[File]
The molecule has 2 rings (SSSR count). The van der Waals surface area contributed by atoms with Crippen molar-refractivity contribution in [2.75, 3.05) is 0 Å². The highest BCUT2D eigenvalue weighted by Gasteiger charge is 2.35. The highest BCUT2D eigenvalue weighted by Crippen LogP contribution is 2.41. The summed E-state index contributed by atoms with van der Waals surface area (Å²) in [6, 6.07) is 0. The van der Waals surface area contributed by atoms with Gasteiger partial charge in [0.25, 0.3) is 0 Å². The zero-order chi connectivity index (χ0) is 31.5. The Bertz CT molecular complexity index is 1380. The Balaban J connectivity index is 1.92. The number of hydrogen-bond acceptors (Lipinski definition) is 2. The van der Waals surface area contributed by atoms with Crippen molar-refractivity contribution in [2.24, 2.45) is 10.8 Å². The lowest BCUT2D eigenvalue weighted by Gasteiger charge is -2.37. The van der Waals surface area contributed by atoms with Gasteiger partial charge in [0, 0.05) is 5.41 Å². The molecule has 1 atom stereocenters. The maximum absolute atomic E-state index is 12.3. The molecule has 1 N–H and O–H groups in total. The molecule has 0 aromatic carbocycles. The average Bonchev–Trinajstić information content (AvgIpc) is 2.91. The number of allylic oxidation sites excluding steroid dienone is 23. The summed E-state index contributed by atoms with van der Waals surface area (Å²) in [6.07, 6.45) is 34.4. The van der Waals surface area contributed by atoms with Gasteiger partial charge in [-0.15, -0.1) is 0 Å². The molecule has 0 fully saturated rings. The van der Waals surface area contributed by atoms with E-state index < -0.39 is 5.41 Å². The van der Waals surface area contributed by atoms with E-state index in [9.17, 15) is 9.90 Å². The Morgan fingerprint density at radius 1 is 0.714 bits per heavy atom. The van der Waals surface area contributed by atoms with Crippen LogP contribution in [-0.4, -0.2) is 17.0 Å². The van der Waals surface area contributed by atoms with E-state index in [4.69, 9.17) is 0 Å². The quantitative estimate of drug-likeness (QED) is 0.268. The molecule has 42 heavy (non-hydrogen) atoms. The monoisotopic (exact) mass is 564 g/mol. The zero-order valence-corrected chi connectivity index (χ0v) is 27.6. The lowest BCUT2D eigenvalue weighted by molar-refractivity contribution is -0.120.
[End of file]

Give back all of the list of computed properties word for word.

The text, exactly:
The molecule has 2 rings (SSSR count). The van der Waals surface area contributed by atoms with Crippen molar-refractivity contribution in [2.75, 3.05) is 0 Å². The highest BCUT2D eigenvalue weighted by Gasteiger charge is 2.35. The highest BCUT2D eigenvalue weighted by Crippen LogP contribution is 2.41. The summed E-state index contributed by atoms with van der Waals surface area (Å²) in [6, 6.07) is 0. The van der Waals surface area contributed by atoms with Gasteiger partial charge in [0.25, 0.3) is 0 Å². The zero-order chi connectivity index (χ0) is 31.5. The Bertz CT molecular complexity index is 1380. The Balaban J connectivity index is 1.92. The number of hydrogen-bond acceptors (Lipinski definition) is 2. The van der Waals surface area contributed by atoms with Crippen molar-refractivity contribution in [2.24, 2.45) is 10.8 Å². The lowest BCUT2D eigenvalue weighted by Gasteiger charge is -2.37. The van der Waals surface area contributed by atoms with Gasteiger partial charge in [0, 0.05) is 5.41 Å². The molecule has 1 atom stereocenters. The maximum absolute atomic E-state index is 12.3. The molecule has 1 N–H and O–H groups in total. The molecule has 0 aromatic carbocycles. The average Bonchev–Trinajstić information content (AvgIpc) is 2.91. The number of allylic oxidation sites excluding steroid dienone is 23. The summed E-state index contributed by atoms with van der Waals surface area (Å²) in [6.07, 6.45) is 34.4. The van der Waals surface area contributed by atoms with Gasteiger partial charge in [-0.15, -0.1) is 0 Å². The molecule has 0 fully saturated rings. The van der Waals surface area contributed by atoms with E-state index < -0.39 is 5.41 Å². The van der Waals surface area contributed by atoms with E-state index in [9.17, 15) is 9.90 Å². The Morgan fingerprint density at radius 1 is 0.714 bits per heavy atom. The van der Waals surface area contributed by atoms with Crippen LogP contribution in [-0.4, -0.2) is 17.0 Å². The van der Waals surface area contributed by atoms with E-state index in [4.69, 9.17) is 0 Å². The quantitative estimate of drug-likeness (QED) is 0.268. The molecule has 42 heavy (non-hydrogen) atoms. The monoisotopic (exact) mass is 564 g/mol. The zero-order valence-corrected chi connectivity index (χ0v) is 27.6. The lowest BCUT2D eigenvalue weighted by molar-refractivity contribution is -0.120.